National Women’s History Month began in March 8, 1857, when the women of a New York City factory stood up and protested over poor working conditions.  Congress in 1981 established National Women’s History Week to be commemorated the second week of March.  Then in 1987, Congress expanded the week to a month.

When we think about women’s rights, we first think of the right to vote.  There is so much more to it than that.  It was interesting to find out that 1870 was the first U.S. census that actually counted women in the work force.  In 1870 women made up 15% of the entire workforce.   Today, women make up 59% of the entire workforce. The 1870 United States census counted 13,976,079 women. As of October of 2009 there are 155.8 million women in the United States.


In 2008, 55% of all college students were women; there were 349,000 lawyers, 267,000 physicians and surgeons, and 36,000 pilots.  Compare that to the list below that shows only a sampling of jobs held by women in 1870:

  • Agriculture Laborers  373,332
  • Architects  1
  • Authors/Lecturers  15
  • Bakers  238
  • Bank Employees  3
  • Barber/Hairdressers  1,179
  • Bookkeepers  293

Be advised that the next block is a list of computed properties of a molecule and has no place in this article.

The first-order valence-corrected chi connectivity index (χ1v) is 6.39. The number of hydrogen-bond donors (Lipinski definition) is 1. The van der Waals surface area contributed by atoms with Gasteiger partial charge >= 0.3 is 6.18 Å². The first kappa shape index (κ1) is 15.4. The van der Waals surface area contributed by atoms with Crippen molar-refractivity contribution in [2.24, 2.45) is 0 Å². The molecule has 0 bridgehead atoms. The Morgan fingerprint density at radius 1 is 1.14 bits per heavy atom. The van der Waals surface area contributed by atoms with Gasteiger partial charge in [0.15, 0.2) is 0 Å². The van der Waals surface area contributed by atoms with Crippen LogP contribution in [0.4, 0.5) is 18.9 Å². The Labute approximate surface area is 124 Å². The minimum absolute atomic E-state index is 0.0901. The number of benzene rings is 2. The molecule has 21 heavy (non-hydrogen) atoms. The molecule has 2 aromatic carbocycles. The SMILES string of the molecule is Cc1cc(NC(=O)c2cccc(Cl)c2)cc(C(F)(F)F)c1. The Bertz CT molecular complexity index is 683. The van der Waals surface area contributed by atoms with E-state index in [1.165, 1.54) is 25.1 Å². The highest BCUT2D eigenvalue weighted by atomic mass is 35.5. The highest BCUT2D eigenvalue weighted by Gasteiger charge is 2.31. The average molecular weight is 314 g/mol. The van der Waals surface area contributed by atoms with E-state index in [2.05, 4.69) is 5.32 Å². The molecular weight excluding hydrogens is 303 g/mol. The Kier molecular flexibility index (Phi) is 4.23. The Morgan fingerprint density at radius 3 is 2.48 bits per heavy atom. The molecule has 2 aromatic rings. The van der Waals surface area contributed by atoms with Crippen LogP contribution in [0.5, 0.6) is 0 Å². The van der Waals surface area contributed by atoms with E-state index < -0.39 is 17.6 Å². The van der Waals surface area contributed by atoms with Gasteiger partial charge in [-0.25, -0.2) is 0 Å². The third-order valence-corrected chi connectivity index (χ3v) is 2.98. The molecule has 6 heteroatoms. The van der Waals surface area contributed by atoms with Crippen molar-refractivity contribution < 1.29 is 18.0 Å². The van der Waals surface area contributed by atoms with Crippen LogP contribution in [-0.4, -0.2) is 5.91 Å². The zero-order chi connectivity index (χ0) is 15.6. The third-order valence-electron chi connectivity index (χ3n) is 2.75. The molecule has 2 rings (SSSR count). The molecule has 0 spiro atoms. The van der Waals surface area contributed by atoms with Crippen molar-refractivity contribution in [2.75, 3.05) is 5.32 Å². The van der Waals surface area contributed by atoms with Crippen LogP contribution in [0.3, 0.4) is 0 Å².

• Cabinetmakers  712
  • Cotton Mill Operators  64,398
  • Dentists  24
  • Domestic Servers  867,354
  • Employees of Government  601
  • Journalist  35
  • Lawyers  5
  • Librarian  43
  • Nurses  10,170
  • Physician/Surgeon  525
  • Pilots  1
  • Saleswomen  2,775
  • Seamstresses  97,207
  • Sewing Machine Operators  2,860
  • Teachers  85,047

This is a time to celebrate the women in our lives that have helped to shape who we are today.  It is a time to educate ourselves about the women around the world that have made a difference in all our lives as a result of their courage and fighting spirit over many years.  Today we are better off because of their dedication to the cause.

If you are blessed to have your grandmothers or great-grandmothers still in your life, talk to them about what it was like for them growing up as women.  Video tape or write down their journey through life.  What a beautiful gift to pass down to our future generations of women.

Yes, we have come a long way, but there is still more to be accomplished!